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[Solved]: Why should leaf nodes in a red-black tree be black?

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Problem Detail: 

From the property of Red-Black Trees we know that:

  • All leaves (NIL) are black. (All leaves are same color as the root.)(Comren et al "Introduction to Algorithms")

An example of a red–black tree. From Wikipedia

But what is the reason that we should enforce them as Black, even though they're NILL's?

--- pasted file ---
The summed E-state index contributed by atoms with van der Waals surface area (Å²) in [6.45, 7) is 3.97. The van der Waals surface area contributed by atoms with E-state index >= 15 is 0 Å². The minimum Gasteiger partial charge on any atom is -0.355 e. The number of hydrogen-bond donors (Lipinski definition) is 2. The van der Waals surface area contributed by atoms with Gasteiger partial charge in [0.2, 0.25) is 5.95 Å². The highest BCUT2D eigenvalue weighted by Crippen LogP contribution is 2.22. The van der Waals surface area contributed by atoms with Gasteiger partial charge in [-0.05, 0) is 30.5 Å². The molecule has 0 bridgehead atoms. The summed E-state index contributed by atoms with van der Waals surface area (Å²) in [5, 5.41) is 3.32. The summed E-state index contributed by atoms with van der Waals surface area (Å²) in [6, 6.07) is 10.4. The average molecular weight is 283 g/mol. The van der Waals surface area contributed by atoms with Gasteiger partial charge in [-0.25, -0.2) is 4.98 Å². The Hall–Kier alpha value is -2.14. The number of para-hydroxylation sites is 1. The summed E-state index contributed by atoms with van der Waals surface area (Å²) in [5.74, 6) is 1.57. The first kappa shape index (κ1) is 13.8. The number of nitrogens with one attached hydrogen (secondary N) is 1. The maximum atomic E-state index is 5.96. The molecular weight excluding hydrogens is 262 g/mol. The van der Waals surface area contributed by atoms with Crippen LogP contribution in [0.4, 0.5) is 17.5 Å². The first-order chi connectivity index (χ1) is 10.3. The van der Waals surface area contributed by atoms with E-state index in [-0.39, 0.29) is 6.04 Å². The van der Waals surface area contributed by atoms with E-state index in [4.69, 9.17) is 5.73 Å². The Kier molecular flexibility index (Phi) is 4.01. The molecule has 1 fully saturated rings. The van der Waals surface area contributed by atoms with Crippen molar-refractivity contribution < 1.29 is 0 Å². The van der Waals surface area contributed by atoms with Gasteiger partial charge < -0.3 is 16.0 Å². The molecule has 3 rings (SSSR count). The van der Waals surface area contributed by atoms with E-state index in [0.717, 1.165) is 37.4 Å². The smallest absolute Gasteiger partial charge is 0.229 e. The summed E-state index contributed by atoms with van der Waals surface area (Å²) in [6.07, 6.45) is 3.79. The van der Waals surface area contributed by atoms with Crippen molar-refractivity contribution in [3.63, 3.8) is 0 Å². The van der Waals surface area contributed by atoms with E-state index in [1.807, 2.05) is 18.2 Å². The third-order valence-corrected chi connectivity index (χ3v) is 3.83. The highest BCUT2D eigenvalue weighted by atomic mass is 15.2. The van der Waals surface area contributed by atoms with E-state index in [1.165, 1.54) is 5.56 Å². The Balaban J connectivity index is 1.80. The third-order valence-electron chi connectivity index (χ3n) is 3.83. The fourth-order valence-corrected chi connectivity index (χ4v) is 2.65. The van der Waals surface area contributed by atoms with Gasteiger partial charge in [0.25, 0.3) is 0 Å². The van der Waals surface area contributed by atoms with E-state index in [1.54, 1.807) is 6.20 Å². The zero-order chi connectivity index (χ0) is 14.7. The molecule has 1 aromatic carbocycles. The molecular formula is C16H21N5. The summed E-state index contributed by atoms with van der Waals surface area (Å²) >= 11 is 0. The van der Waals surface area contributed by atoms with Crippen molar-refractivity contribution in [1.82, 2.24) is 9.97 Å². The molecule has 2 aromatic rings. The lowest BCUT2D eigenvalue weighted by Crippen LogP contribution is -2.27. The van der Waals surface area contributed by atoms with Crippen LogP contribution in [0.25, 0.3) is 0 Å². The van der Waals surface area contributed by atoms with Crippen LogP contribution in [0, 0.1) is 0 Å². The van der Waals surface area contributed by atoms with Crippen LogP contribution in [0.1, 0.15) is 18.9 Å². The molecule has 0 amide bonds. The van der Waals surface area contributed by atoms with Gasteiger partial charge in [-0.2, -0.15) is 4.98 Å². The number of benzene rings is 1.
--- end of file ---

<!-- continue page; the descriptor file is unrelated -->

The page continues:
Asked By : Sayat Stb

Answered By : user1218927

Take a uncolored leaf node, now you can color it as either red or black. If you colored it as red then you may have chance that your immediate ancestor is also red which is contradicting(according to basic principle). If you color it as black then no problem even though the immediate ancestor is red. And also no change in the number of black nodes from root to leaf paths(i.e every path get +1). This may be the possible reason behind that.

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Question Source : http://cs.stackexchange.com/questions/23119

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